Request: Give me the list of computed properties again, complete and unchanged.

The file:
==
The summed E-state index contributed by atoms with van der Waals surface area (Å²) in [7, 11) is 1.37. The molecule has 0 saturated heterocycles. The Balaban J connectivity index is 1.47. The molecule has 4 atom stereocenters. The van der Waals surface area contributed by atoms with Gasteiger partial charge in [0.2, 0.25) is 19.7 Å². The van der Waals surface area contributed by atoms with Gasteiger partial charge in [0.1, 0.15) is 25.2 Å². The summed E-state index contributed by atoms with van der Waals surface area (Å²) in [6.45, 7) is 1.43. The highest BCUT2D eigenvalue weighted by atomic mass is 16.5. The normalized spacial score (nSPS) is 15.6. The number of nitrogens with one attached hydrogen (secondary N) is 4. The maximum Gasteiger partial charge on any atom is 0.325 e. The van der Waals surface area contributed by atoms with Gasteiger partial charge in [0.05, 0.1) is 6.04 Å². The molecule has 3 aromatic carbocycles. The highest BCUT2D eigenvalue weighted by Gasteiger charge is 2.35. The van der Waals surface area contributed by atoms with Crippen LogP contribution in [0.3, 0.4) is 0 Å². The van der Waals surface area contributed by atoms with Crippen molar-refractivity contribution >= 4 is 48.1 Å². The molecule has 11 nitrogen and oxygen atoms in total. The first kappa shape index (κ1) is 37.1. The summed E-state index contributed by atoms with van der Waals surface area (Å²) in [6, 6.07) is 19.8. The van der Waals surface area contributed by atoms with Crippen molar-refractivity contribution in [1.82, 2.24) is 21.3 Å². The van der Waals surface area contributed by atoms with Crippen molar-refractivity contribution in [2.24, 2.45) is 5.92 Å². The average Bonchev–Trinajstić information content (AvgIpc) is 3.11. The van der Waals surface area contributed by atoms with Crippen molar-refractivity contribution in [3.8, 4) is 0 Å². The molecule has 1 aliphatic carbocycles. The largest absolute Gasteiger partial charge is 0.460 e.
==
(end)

The summed E-state index contributed by atoms with van der Waals surface area (Å²) in [7, 11) is 1.37. The molecule has 0 saturated heterocycles. The Balaban J connectivity index is 1.47. The molecule has 4 atom stereocenters. The van der Waals surface area contributed by atoms with Gasteiger partial charge in [0.2, 0.25) is 19.7 Å². The van der Waals surface area contributed by atoms with Gasteiger partial charge in [0.1, 0.15) is 25.2 Å². The summed E-state index contributed by atoms with van der Waals surface area (Å²) in [6.45, 7) is 1.43. The highest BCUT2D eigenvalue weighted by atomic mass is 16.5. The normalized spacial score (nSPS) is 15.6. The number of nitrogens with one attached hydrogen (secondary N) is 4. The maximum Gasteiger partial charge on any atom is 0.325 e. The van der Waals surface area contributed by atoms with Gasteiger partial charge in [0.05, 0.1) is 6.04 Å². The molecule has 3 aromatic carbocycles. The highest BCUT2D eigenvalue weighted by Gasteiger charge is 2.35. The van der Waals surface area contributed by atoms with Crippen LogP contribution in [0.3, 0.4) is 0 Å². The van der Waals surface area contributed by atoms with Crippen molar-refractivity contribution >= 4 is 48.1 Å². The molecule has 11 nitrogen and oxygen atoms in total. The first kappa shape index (κ1) is 37.1. The summed E-state index contributed by atoms with van der Waals surface area (Å²) in [6, 6.07) is 19.8. The van der Waals surface area contributed by atoms with Crippen molar-refractivity contribution in [1.82, 2.24) is 21.3 Å². The van der Waals surface area contributed by atoms with Crippen molar-refractivity contribution in [2.24, 2.45) is 5.92 Å². The average Bonchev–Trinajstić information content (AvgIpc) is 3.11. The van der Waals surface area contributed by atoms with Crippen molar-refractivity contribution in [3.8, 4) is 0 Å². The molecule has 1 aliphatic carbocycles. The largest absolute Gasteiger partial charge is 0.460 e.